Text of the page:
Talk:Time (Unix)

From Wikipedia, the free encyclopedia
Jump to: navigation, search
WikiProject Computing (Rated Stub-class)
WikiProject icon This article is within the scope of WikiProject Computing, a collaborative effort to improve the coverage of computers, computing, and information technology on Wikipedia. If you would like to participate, please visit the project page, where you can join the discussion and see a list of open tasks.
Stub-Class article Stub  This article has been rated as Stub-Class on the project's quality scale.
 ???  This article has not yet received a rating on the project's importance scale.
 
Note icon
This article has been automatically rated by a bot or other tool as Stub-Class because it uses a stub template. Please ensure the assessment is correct before removing the |auto= parameter.

1. Does anyone know the definitive difference between real, usr, and sys time? (I am currently researching this, and will add it if I figure it out.)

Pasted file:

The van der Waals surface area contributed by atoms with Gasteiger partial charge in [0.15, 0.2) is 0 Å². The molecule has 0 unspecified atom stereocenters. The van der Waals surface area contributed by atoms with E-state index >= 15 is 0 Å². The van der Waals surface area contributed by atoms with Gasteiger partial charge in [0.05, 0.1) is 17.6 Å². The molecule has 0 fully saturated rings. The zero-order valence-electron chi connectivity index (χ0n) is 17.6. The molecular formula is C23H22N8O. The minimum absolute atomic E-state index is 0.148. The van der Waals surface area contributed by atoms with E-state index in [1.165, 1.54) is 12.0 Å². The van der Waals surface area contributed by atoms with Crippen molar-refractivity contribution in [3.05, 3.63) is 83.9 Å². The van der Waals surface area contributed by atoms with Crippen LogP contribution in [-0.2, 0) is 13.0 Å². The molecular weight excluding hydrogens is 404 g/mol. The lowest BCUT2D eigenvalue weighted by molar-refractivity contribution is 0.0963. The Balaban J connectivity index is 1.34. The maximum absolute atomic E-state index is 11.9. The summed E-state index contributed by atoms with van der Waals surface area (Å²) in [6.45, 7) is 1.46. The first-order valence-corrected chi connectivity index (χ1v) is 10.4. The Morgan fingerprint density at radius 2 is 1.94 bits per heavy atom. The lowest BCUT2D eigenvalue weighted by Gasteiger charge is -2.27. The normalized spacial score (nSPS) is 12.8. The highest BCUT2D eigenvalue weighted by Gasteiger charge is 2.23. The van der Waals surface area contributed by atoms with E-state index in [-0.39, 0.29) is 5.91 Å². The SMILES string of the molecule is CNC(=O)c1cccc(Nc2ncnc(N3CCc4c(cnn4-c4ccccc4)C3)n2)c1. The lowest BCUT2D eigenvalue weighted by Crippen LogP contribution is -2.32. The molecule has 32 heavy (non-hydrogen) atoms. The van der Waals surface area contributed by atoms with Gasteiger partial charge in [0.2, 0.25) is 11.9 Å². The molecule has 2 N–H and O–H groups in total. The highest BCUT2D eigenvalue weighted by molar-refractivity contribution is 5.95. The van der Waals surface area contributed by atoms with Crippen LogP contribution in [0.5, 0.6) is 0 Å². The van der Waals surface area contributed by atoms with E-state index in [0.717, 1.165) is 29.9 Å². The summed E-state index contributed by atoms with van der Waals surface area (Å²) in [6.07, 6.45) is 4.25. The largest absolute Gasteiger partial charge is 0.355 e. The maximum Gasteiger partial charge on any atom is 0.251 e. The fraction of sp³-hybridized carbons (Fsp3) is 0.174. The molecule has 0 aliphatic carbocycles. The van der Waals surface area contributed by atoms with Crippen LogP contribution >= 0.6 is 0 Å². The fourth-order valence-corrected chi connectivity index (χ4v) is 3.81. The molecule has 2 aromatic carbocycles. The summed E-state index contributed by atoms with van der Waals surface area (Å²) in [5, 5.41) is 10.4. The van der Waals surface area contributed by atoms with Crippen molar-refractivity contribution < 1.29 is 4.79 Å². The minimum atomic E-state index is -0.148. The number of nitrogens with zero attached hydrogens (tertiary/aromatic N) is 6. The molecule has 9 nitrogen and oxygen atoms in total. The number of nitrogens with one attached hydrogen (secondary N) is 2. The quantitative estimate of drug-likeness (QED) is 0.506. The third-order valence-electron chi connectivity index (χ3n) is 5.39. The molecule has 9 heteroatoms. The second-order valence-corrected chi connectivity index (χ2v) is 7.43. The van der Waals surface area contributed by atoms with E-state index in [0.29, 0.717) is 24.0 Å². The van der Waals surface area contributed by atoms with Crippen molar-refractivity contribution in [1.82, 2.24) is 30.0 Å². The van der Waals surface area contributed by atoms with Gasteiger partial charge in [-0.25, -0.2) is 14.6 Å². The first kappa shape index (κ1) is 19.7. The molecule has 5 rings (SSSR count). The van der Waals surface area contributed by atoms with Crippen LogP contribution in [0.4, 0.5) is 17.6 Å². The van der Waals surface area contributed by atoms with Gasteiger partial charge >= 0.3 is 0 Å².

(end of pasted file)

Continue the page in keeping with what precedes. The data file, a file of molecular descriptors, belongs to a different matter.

2. Wouldn't either *nix or Unix-like be more correct than Unix?

IIRC, real means wall clock time (i.e. real-world time), usr is user-space or regular program time (whether cycles or real time I'm not sure), and sys is, I believe, time spent on system calls and the like. Don't take my word for it, though, I'm not entirely certain of that (I usually only care for the real measure, see). As for *n?x, yeah, that might be more accurate since Linux and others probably copy it, but I don't know if there are any variances to those. -- Keilaron (talk) 15:03, 15 December 2007 (UTC)